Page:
According to the prosecutor, defendant William Ruto’s was more hands-on than than Kenyatta in that he allegedly:

(i) overall planned and was responsible for the implementation of the common plan in the entire Rift Valley;

(ii) created a network of perpetrators to support the implementation of the common plan;

(iii) directly negotiated or supervised the purchase of guns and crude weapons;

(iv) gave instructions to the perpetrators as to who they had to kill and displace and whose property they had to destroy; and

(v) established a rewarding mechanism with fixed amounts of money to be paid to the perpetrators upon the successful murder of PNU supporters or destruction of their properties.

See ICC, Case Information Sheet, p. 2. The prosecutor’s office states that defendant Joshua Sang “by virtue of his influence in his capacity as a key Kass FM radio broadcaster, allegedly contributed in implementation of the common plan.” Id.  The trial is scheduled to start on May 28, 2013; however, the defendants are not in the custody of the Court.

With regard to several of the Kenyan suspects, the Court has determined the evidence is insufficient to proceed to trial on the original charges.  In January 2013, the ICC Pre-Trial Chamber II declined to confirm the charges against Kenyatta and Muthaura’s former co-defendant, Mohammed Hussein Ali, former Commissioner of the Kenya Police.  The Pre-Trial Chamber II also declined to confirm the charges against Henry Kiprono Kosgey, a former member of parliament, who was to be tried with Ruto. While the chamber confirmed charges against Ruto and Kosgey’s co-defendant Joshua Arap Sang, it did so under a different theory of responsibility, finding sufficient grounds to try him for “contributing,” as opposed to “committing” the alleged crimes. Cf. Rome Statute, art. 25(3)(a) and (d).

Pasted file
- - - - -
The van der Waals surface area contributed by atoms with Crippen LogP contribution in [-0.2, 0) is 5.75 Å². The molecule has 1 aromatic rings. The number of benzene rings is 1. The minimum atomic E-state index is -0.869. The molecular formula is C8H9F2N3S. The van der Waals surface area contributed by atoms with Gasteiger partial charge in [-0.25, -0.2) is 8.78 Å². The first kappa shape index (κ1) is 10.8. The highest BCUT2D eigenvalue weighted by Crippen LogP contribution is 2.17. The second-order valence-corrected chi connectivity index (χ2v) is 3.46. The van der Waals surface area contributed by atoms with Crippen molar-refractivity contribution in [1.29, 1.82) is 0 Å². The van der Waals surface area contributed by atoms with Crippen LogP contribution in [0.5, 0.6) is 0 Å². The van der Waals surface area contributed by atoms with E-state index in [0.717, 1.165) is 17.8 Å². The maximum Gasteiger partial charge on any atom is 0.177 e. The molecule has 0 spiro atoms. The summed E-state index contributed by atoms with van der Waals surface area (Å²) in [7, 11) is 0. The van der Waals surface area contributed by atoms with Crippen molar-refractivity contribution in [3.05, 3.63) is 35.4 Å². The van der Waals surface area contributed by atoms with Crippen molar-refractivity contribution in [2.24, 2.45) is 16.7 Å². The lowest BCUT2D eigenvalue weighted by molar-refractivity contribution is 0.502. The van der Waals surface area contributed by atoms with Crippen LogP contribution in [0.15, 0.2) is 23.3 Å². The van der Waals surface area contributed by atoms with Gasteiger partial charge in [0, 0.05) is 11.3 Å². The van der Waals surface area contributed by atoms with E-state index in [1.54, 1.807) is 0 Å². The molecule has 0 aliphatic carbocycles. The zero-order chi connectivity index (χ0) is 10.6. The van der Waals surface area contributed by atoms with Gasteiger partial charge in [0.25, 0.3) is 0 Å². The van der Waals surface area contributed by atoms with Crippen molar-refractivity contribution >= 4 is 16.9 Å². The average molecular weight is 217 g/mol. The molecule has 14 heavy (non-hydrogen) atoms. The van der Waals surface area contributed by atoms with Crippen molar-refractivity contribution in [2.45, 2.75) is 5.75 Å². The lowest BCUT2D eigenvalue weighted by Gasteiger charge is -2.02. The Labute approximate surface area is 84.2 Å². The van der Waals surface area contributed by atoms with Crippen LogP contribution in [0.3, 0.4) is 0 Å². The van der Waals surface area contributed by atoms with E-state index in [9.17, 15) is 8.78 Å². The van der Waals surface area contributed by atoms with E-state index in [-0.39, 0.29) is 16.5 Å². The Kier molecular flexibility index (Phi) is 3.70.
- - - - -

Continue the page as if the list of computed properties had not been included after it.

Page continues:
Some critics have pointed out the problems of allowing ICC defendants to remain at large with the freedom to attack the credibility of the court or potentially intimidate witnesses.  And, the problem highlighted by Prosecutor Bensouda of inadequate cooperation by the Kenyan government is unlikely to improve with the new administration.

The Los Angeles Times quotes Gladwell Otieno, a representative of the African Center for Open Governance as saying, “The issue here is that you have a government that is not willing to live up to its international obligations. Basically the government — by not cooperating and blocking the ICC at every turn — is breaking those agreements.” [LA Times]  The ICC’s credibility is also at stake, and failure to convict any of the Kenyan defendants could encourage other high-level officials, like Sudan’s President Bashir, who are refusing to cooperate with the court. [LA Times]